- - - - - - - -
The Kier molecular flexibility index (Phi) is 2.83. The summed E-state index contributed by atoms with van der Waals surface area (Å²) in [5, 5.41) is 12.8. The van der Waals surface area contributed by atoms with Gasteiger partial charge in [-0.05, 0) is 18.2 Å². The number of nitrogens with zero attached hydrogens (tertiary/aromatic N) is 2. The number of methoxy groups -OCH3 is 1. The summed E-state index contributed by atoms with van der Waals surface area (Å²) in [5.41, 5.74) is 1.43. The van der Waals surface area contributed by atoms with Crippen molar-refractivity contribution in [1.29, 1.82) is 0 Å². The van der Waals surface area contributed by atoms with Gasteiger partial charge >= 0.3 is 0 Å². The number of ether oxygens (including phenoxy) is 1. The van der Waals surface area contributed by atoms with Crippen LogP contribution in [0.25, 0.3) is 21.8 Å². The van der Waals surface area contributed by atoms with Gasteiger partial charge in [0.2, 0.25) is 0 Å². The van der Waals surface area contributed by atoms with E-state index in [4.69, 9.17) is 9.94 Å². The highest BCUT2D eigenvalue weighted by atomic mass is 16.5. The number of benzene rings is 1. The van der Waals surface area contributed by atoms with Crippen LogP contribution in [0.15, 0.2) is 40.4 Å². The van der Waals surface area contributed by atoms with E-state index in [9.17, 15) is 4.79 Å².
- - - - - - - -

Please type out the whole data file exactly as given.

The Kier molecular flexibility index (Phi) is 2.83. The summed E-state index contributed by atoms with van der Waals surface area (Å²) in [5, 5.41) is 12.8. The van der Waals surface area contributed by atoms with Gasteiger partial charge in [-0.05, 0) is 18.2 Å². The number of nitrogens with zero attached hydrogens (tertiary/aromatic N) is 2. The number of methoxy groups -OCH3 is 1. The summed E-state index contributed by atoms with van der Waals surface area (Å²) in [5.41, 5.74) is 1.43. The van der Waals surface area contributed by atoms with Crippen molar-refractivity contribution in [1.29, 1.82) is 0 Å². The van der Waals surface area contributed by atoms with Gasteiger partial charge >= 0.3 is 0 Å². The number of ether oxygens (including phenoxy) is 1. The van der Waals surface area contributed by atoms with Crippen LogP contribution in [0.25, 0.3) is 21.8 Å². The van der Waals surface area contributed by atoms with Gasteiger partial charge in [0.2, 0.25) is 0 Å². The van der Waals surface area contributed by atoms with E-state index in [4.69, 9.17) is 9.94 Å². The highest BCUT2D eigenvalue weighted by atomic mass is 16.5. The number of benzene rings is 1. The van der Waals surface area contributed by atoms with Crippen LogP contribution in [0.15, 0.2) is 40.4 Å². The van der Waals surface area contributed by atoms with E-state index in [9.17, 15) is 4.79 Å².